If you love finely drawn characters and deep dramatic works, but don't want the ending to be too very bleak, try these titles:
It's official: The Red Wings and Maple Leafs will face-off in Ann Arbor at the Big House in the 2013 Bridgestone Winter Classic on New Year’s Day. Stay connected to receive future updates. Meanwhile, continue cheering the Wings on as they move forward in their quest to beat the NHL record of 20 straight home game victories. Don't forget that the library has loads of books and dvds on the Red Wings, and even a couple on the Leafs.
Forever Hockeytown!: how the 2008 Red Wings reclaimed the Stanley Cup by editor, Mark Francescutti
What plant when by [writers, Martin Page, with Andrea Loom]It can be tricky to plant a garden that always has something blooming through the seasons. This book lists plants in order of season, from early spring through winter, and within each season offers plants according to their color, making it easy to find ideas that will fit in your garden. It also lists plants that are pleasing throughout all seasons, whether it be from their blooms or their foliage.
Mardi Gras falls on Tuesday, February 21, 2012 and the crowds will be gathering in New Orleans for the festivities. Whether you're planning on joining them, or thinking about a trip to The Big Easy later in the year, we have books to help you Laissez les bons temps rouler.
Orleans embrace: with the secret gardens of the Vieux Carre by TJ Fisher, Roy F. Guste, Jr.
Eyewitness travel top 10 New Orleans by Paul Greenberg
Five books to help make life a little easier as you age:
I feel great about my hands: and other unexpected joys of aging by edited by Shari Graydon
Electric barracuda [sound recording] by Tim Dorsey
The fault in our stars by John Green
The marriage plot [sound recording]: a novel by Jeffrey Eugenides
Zombie felties: how to raise 16 gruesome felt creatures from the undead by Nicola Tedman & Sarah SkeateWho doesn't love a cute zombie? This book has a whole cast of the adorable undead, from the Thrilla, Classic, and Bunny Zombies seen on the cover to zombie kitties, babies, brides, and many more. These crafts are easy to make and a lot of fun besides. Find more about zombie felties on Facebook.
New authors you might want to try:
Washed up by Susan Koefod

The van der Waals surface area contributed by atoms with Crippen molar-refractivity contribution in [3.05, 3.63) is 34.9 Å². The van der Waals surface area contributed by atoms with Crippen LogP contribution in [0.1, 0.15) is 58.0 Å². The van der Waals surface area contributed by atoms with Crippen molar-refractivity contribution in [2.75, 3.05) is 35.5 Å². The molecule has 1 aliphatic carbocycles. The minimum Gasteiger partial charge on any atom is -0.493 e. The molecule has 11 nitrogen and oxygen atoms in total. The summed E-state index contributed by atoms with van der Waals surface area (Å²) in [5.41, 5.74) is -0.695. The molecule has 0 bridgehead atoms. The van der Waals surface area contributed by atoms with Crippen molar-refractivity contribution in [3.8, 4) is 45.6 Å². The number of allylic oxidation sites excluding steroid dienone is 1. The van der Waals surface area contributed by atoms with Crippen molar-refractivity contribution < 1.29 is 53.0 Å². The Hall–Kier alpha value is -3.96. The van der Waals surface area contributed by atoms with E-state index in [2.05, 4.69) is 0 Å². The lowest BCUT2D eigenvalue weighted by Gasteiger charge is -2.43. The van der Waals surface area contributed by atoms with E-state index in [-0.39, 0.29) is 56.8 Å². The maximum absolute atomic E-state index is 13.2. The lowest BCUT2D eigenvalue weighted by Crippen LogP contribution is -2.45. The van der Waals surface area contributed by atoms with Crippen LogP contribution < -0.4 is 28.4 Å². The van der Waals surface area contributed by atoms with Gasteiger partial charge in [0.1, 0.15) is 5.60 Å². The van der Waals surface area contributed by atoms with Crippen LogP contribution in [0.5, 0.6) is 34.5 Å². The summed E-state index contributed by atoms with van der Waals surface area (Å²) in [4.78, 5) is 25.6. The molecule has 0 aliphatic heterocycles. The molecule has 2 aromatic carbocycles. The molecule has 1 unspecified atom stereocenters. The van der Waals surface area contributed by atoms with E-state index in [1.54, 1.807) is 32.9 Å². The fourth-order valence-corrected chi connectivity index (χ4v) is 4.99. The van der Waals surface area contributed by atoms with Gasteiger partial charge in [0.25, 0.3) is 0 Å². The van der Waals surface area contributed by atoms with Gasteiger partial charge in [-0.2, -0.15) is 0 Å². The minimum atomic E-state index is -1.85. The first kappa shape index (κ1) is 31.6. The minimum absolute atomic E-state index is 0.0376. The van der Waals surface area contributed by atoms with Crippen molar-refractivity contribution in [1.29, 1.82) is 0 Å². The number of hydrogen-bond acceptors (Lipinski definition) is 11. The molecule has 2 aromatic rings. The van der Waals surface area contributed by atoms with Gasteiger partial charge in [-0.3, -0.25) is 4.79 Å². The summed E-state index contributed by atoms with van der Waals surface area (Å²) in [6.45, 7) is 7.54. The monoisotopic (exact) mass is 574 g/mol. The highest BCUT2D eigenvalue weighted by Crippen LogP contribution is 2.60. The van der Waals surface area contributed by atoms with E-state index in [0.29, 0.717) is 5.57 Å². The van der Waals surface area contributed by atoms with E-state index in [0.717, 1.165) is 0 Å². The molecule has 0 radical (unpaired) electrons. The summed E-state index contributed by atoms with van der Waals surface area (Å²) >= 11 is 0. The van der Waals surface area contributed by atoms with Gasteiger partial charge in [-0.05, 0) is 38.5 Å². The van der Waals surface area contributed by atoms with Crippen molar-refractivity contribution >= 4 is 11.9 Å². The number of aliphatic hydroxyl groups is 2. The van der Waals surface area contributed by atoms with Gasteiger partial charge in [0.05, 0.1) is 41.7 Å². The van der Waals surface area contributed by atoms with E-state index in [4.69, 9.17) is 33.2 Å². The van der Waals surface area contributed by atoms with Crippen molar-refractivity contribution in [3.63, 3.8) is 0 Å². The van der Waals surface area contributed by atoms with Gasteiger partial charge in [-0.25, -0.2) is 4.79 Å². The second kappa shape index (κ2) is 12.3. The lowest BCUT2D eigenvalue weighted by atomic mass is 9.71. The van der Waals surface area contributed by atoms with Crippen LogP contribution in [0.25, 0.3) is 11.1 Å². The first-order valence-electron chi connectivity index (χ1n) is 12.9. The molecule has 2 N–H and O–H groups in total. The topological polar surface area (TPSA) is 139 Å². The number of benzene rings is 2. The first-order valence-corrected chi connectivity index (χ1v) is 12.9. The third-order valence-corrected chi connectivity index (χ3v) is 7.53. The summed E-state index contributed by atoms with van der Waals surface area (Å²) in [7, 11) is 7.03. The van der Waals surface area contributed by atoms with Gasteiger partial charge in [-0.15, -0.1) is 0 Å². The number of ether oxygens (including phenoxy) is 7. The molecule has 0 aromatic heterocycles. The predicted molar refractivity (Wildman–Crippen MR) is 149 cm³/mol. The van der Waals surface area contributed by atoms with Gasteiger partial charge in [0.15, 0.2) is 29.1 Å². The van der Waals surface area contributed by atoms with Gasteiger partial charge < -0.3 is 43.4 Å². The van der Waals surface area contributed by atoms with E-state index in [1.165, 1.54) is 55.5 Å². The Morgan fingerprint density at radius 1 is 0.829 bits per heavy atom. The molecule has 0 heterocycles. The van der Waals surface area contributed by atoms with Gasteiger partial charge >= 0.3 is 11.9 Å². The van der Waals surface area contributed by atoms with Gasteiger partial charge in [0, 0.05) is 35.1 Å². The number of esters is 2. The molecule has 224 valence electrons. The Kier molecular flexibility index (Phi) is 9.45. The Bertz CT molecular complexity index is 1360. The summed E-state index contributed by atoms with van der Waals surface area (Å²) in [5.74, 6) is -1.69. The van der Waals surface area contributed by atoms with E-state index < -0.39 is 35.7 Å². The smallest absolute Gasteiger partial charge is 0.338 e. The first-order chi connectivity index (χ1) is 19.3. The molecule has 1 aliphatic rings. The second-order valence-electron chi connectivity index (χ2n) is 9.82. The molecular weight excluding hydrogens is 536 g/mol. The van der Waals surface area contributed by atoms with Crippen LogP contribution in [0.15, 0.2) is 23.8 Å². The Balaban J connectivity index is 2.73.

1222: a Hanne Wilhelmsen novel by Anne Holt; translated by Marlaine Delargy
Cold cruel winter: a Richard Nottingham mystery by Chris Nickson
All cry chaos: an Henri Poincaré mystery by Leonard Rosen
The bust DIY guide to life: making your way through every day by Laurie Henzel & Debbie Stoller — This book covers the gamut: all the things you love about BUST magazine and more. Crafting, cooking, and beauty tips are just the start. There is also info on being a landlady, polishing your resume, traveling, and much more. This is way more than a contemporary home economics book!
Arc of justice: a saga of race, civil rights, and murder in the Jazz Age by Kevin Boyle — is the 2012 Great Michigan Read, but sometimes a picture is worth a thousand words:
Have you ever made a terrarium? They're all the rage lately and they're so easy to make. Check out this tutorial for terrarium ornaments, and take a look at some of the resources we have here at the library:
Terrarium craft: create 50 magical, miniature worlds by Amy Bryant Aiello & Kate Bryant; photography by Kate Baldwin
The new terrarium: creating beautiful displays for plants and nature by Tovah Martin and Kindra Clineff
Furoshiki: the art of wrapping with fabric by Kumiko Nakayama-Geraerts — A furoshiki is a piece of cloth about one meter square. It is used to carry objects, and the art of wrapping furoshiki was established sometime in the 12th-14th century. The art of furoshiki is also heavily associated with gift giving, and the wrapping itself becomes part of the gift. This book contains specific instructions for wrapping objects of varying shapes, and the different knots that are required to secure the fabric. There are even techniques especially for carrying one or two books! Also included are patterns for embroidering your furoshiki.
Canton Seniors Book Discussion group will meet on Wednesday, March 28 from 2:00-3:00 PM in Canton Public Library's Group Study Room A. We are reading:
The immortal life of Henrietta Lacks by Rebecca Skloot — Her name was Henrietta Lacks, but scientists know her as HeLa. She was a poor Southern tobacco farmer who worked the same land as her slave ancestors, yet her cells-taken without her knowledge-became one of the most important tools in medicine. The first "immortal" human cells grown in culture, they are still alive today, though she has been dead for more than sixty years.
To Foster a sense of community and provide an opportunity for calm conversation, the Canton Public Library will host a book discussion for two book titles whose inclusion in the Plymouth-Canton Community Schools AP curriculum was recently challenged. The first discussion will be Monday, February 27th at 7:00 PM and we will be discussing: